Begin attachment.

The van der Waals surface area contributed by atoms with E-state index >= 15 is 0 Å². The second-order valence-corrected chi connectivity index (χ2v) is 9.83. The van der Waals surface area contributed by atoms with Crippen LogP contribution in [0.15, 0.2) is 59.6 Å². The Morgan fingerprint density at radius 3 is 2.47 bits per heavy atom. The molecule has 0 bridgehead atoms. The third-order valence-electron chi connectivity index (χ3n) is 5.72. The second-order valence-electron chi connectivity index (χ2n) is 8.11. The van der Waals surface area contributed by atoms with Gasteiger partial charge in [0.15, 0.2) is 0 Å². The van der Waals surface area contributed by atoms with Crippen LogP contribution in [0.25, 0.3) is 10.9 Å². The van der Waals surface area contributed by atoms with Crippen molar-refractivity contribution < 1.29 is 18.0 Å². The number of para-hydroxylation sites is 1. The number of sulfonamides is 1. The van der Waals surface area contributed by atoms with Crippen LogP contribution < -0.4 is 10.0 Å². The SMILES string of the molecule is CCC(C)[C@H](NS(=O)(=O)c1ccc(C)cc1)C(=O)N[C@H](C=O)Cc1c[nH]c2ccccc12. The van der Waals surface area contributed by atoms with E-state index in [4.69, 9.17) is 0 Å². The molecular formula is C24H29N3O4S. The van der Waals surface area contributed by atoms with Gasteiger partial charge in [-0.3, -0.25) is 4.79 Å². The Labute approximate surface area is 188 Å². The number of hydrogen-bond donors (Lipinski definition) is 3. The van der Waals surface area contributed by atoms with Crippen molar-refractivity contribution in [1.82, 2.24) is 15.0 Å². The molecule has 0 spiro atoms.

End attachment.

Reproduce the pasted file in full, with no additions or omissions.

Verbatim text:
The van der Waals surface area contributed by atoms with E-state index >= 15 is 0 Å². The second-order valence-corrected chi connectivity index (χ2v) is 9.83. The van der Waals surface area contributed by atoms with Crippen LogP contribution in [0.15, 0.2) is 59.6 Å². The Morgan fingerprint density at radius 3 is 2.47 bits per heavy atom. The molecule has 0 bridgehead atoms. The third-order valence-electron chi connectivity index (χ3n) is 5.72. The second-order valence-electron chi connectivity index (χ2n) is 8.11. The van der Waals surface area contributed by atoms with Gasteiger partial charge in [0.15, 0.2) is 0 Å². The van der Waals surface area contributed by atoms with Crippen LogP contribution in [0.25, 0.3) is 10.9 Å². The van der Waals surface area contributed by atoms with Crippen molar-refractivity contribution < 1.29 is 18.0 Å². The number of para-hydroxylation sites is 1. The number of sulfonamides is 1. The van der Waals surface area contributed by atoms with Crippen LogP contribution < -0.4 is 10.0 Å². The SMILES string of the molecule is CCC(C)[C@H](NS(=O)(=O)c1ccc(C)cc1)C(=O)N[C@H](C=O)Cc1c[nH]c2ccccc12. The van der Waals surface area contributed by atoms with E-state index in [4.69, 9.17) is 0 Å². The molecular formula is C24H29N3O4S. The van der Waals surface area contributed by atoms with Gasteiger partial charge in [-0.3, -0.25) is 4.79 Å². The Labute approximate surface area is 188 Å². The number of hydrogen-bond donors (Lipinski definition) is 3. The van der Waals surface area contributed by atoms with Crippen molar-refractivity contribution in [1.82, 2.24) is 15.0 Å². The molecule has 0 spiro atoms.